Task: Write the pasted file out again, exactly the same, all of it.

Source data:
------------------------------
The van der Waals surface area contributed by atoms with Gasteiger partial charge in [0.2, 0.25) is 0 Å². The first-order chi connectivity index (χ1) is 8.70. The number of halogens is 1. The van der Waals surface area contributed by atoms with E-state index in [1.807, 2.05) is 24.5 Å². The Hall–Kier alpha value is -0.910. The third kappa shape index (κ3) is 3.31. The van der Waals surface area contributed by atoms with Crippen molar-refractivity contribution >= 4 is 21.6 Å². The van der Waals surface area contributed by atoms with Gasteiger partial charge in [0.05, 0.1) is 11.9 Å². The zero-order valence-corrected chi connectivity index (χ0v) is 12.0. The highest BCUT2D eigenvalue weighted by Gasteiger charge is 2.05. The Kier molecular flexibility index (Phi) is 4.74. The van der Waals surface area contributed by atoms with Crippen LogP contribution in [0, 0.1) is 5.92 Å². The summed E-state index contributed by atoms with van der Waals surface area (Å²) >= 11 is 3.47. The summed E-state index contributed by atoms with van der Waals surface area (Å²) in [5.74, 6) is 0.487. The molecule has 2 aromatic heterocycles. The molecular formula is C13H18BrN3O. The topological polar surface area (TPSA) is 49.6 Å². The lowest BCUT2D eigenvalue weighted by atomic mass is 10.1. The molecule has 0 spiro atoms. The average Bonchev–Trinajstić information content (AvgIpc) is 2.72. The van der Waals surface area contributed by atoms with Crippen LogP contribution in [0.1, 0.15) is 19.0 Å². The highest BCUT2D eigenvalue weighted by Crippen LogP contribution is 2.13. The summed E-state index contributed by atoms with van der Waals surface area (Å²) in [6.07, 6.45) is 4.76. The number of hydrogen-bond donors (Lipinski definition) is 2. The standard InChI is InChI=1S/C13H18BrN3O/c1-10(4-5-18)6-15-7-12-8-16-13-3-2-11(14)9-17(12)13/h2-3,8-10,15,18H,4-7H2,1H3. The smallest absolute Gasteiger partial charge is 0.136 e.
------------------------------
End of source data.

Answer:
The van der Waals surface area contributed by atoms with Gasteiger partial charge in [0.2, 0.25) is 0 Å². The first-order chi connectivity index (χ1) is 8.70. The number of halogens is 1. The van der Waals surface area contributed by atoms with E-state index in [1.807, 2.05) is 24.5 Å². The Hall–Kier alpha value is -0.910. The third kappa shape index (κ3) is 3.31. The van der Waals surface area contributed by atoms with Crippen molar-refractivity contribution >= 4 is 21.6 Å². The van der Waals surface area contributed by atoms with Gasteiger partial charge in [0.05, 0.1) is 11.9 Å². The zero-order valence-corrected chi connectivity index (χ0v) is 12.0. The highest BCUT2D eigenvalue weighted by Gasteiger charge is 2.05. The Kier molecular flexibility index (Phi) is 4.74. The van der Waals surface area contributed by atoms with Crippen LogP contribution in [0, 0.1) is 5.92 Å². The summed E-state index contributed by atoms with van der Waals surface area (Å²) >= 11 is 3.47. The summed E-state index contributed by atoms with van der Waals surface area (Å²) in [5.74, 6) is 0.487. The molecule has 2 aromatic heterocycles. The molecular formula is C13H18BrN3O. The topological polar surface area (TPSA) is 49.6 Å². The lowest BCUT2D eigenvalue weighted by atomic mass is 10.1. The molecule has 0 spiro atoms. The average Bonchev–Trinajstić information content (AvgIpc) is 2.72. The van der Waals surface area contributed by atoms with Crippen LogP contribution in [0.1, 0.15) is 19.0 Å². The highest BCUT2D eigenvalue weighted by Crippen LogP contribution is 2.13. The summed E-state index contributed by atoms with van der Waals surface area (Å²) in [6.07, 6.45) is 4.76. The number of hydrogen-bond donors (Lipinski definition) is 2. The standard InChI is InChI=1S/C13H18BrN3O/c1-10(4-5-18)6-15-7-12-8-16-13-3-2-11(14)9-17(12)13/h2-3,8-10,15,18H,4-7H2,1H3. The smallest absolute Gasteiger partial charge is 0.136 e.